I was given the following proof of a theorem, quick note about notation, the fact that $f$ is riemann integrable on $[a,b]$ we denote by $f\in\mathcal{R}([a,b])$

Theorem: Let $a,b\in\mathbb{R},a<b$, let $f$ be continuous on closed interval $[a,b]$, then $f\in\mathcal{R}([a,b])$

We use the following lemma:

Lemma: Let $a,b\in\mathbb{R},a<b$ and $f$ bounded on $[a,b]$. Then the following is equivallent: $$f\in\mathcal{R}([a,b])\tag{1}$$ $$\forall \epsilon >0 \exists \sigma_{[a,b]}:\overline{S}(f,\sigma)-\underline{S}(f,\sigma)<\epsilon$$

where $\sigma$ is a partition of $[a,b]$. Now, i understand the proof of the lemma and I'm not giving it here.

Proof. (of the theorem) $f$ is continuous on $[a,b]$, so $f$ is bounded on $[a,b]$, also because $f$ is bounded on bounded interval, f is uniformly continuous. Let $\epsilon > 0$ be given, by assumption, we find $\delta>0$ s.t. for any pair $x,y\in[a,b]:|x-y|<\delta \Rightarrow |f(x)-f(y)|<\epsilon$. Choose partitioning $\sigma_{[a,b]}$ s.t. $\nu(\sigma)<\delta$. Then by uniform continuity for each $i\in\{1\ldots,n\}$ we have that $$\sup_{[x_{i-1},x_i]}f\leq \inf_{[x_{i-1},x_i]}f+\epsilon$$ thus $$\overline{S}(f,\sigma)-\underline{S}(f,\sigma)=\sum_{i=1}^n \bigg(\sup_{[x_{i-1},x_i]}f-\inf_{[x_{i-1},x_i]}f\bigg)(x_i-x_{i-1})\leq \sum_{i=1}^n \epsilon(x_i-x_{i-1})=\epsilon(b-a)$$ which by lemma shows that $f\in\mathcal{R}([a,b])$.

where $\nu(\sigma)$ is the norm of the partition, that is $\nu(\sigma)=\max\{x_{i}-x_{i-1}\mid i\in\{1,\ldots,n\}\}$

Now, the part I don't understand is why uniform continuity implies something like $\sup_{[x_{i-1},x_i]}f\leq \inf_{[x_{i-1},x_i]}f+\epsilon$ (bolded part). Would someone explain more thoroughly, what is going on? Do they mean that by continuity $f$ attains extreme values (suprema, and infima) on each of $\mathcal{I}:=[x_{i-1},x_i]$ and by $|f(x)-f(y)|<\epsilon$, this results in $\sup_\mathcal{I} f - \inf_\mathcal{I} f \leq \epsilon$ (now, why is there a $\leq$ instead of $<$ ?).


Suppose that $|s-r| <\delta$, and $|f(x)-f(y)| < \epsilon$ whenever $|x-y| <\delta$. Then, on the interval $[r,s]$ (in the domain of $f$), $$\epsilon \ge \sup_{x,y\in [r,s]} (f(x)-f(y)) =\sup_{x\in [r,s]}f(x) - \inf_{x\in [r,s]}f(y)$$ That equality is always true, even without continuity; the supremum minus the infimum is an upper bound for the variation, and we can approach arbitrarily close to each of them. What (uniform) continuity gets us is the inequality out front relating to $\epsilon$, as we can choose the mesh fine enough that the variation in any one subinterval is small.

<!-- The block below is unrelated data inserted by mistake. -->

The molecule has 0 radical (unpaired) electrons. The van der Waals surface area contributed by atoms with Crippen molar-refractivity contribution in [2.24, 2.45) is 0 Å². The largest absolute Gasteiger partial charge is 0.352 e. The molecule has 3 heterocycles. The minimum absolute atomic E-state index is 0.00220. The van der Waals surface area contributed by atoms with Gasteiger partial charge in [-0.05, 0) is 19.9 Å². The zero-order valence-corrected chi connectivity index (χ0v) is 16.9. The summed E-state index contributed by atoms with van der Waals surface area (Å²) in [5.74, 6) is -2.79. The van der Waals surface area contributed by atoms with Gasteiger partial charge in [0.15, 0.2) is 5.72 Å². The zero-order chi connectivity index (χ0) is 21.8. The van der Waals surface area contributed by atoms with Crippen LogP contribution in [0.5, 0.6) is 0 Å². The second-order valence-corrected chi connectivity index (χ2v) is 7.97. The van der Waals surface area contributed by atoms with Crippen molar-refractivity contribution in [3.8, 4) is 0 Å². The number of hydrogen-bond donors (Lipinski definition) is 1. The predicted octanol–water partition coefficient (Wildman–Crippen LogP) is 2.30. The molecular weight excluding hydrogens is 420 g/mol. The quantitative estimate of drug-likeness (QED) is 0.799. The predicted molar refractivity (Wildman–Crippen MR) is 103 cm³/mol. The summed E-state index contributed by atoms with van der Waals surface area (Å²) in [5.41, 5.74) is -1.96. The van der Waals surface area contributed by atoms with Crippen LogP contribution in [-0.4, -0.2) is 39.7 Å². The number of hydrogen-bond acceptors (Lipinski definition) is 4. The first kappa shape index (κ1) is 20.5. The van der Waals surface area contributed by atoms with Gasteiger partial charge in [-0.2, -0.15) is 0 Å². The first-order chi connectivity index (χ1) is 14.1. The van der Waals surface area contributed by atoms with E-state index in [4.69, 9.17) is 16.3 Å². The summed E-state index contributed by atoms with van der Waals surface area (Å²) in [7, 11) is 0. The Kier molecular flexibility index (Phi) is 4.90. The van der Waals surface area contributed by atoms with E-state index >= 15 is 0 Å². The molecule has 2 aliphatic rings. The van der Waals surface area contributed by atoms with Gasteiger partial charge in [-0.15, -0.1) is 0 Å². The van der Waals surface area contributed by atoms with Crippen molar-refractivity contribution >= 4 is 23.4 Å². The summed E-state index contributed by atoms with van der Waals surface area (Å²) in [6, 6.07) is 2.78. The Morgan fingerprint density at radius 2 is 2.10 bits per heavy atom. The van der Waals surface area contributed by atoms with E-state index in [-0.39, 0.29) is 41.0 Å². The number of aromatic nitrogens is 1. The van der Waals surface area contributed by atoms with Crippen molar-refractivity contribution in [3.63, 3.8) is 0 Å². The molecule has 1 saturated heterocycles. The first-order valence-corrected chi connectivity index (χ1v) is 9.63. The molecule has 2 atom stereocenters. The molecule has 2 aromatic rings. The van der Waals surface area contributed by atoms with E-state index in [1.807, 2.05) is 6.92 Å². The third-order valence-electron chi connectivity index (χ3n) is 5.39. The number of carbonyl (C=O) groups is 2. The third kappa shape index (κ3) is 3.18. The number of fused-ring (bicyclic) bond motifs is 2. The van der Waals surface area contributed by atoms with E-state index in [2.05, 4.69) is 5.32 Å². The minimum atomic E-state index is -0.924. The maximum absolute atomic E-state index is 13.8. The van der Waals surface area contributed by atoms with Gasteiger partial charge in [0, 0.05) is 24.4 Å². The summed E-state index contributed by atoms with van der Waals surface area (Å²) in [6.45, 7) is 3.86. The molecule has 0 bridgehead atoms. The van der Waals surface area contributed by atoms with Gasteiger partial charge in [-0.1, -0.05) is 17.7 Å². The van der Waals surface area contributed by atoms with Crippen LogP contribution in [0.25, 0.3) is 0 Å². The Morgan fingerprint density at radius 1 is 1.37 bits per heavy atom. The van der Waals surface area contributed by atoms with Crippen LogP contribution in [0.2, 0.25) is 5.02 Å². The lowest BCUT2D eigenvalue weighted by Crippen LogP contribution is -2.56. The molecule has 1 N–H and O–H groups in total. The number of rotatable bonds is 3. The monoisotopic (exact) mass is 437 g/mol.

• $\begingroup$ Oh, I see now, also, we can interchange, by symmetry of $x,y$ on $[a,b]$ right? So maybe this could also be $\sup_{x,y\in I}(f(x)-f(y))=\sup_{x,y\in I}(f(y)-f(x))=\sup_{x\in I} f(x) - \inf_{y\in I}f(y)=$... my argument would go as follows: by boundeness suprema $\sup f =: f(M_i)$ and infima $\inf f =: f(m_i)$exist on each of $[x_{i-1},x_i]$ and by the continuity $|f(M_i)-f(m_i)| = f(M_i)-f(m_i) < \epsilon$, would this also be a good reasoning? $\endgroup$ – Michal Dvořák Dec 24 '18 at 2:02
  • $\begingroup$ I just changed the variable names - my interval is not the same as your $[a,b]$, and now it uses different letters. This argument is all running on one of the small intervals belonging to the partition. Now, your argument, calling the supremum $f(M_i)$? That invokes continuity; you're saying that the function has a maximum, not just a supremum. Be careful with that sort of thing. $\endgroup$ – jmerry Dec 24 '18 at 2:11
  • $\begingroup$ Well, then we use the continuity again to show that infima are in fact minima and suprema are maxima on the interval, or? $\endgroup$ – Michal Dvořák Dec 24 '18 at 2:15
  • $\begingroup$ yes, you can, but its not really relevant to the argument. Saying $\sup f = f(M_i)$ is technically correct by continuity on the closed interval, but you may not always have $M_i$ which allows for $f(M_i) = \sup_{x\in I}f(x)$ $\endgroup$ – rubikscube09 Dec 24 '18 at 3:20

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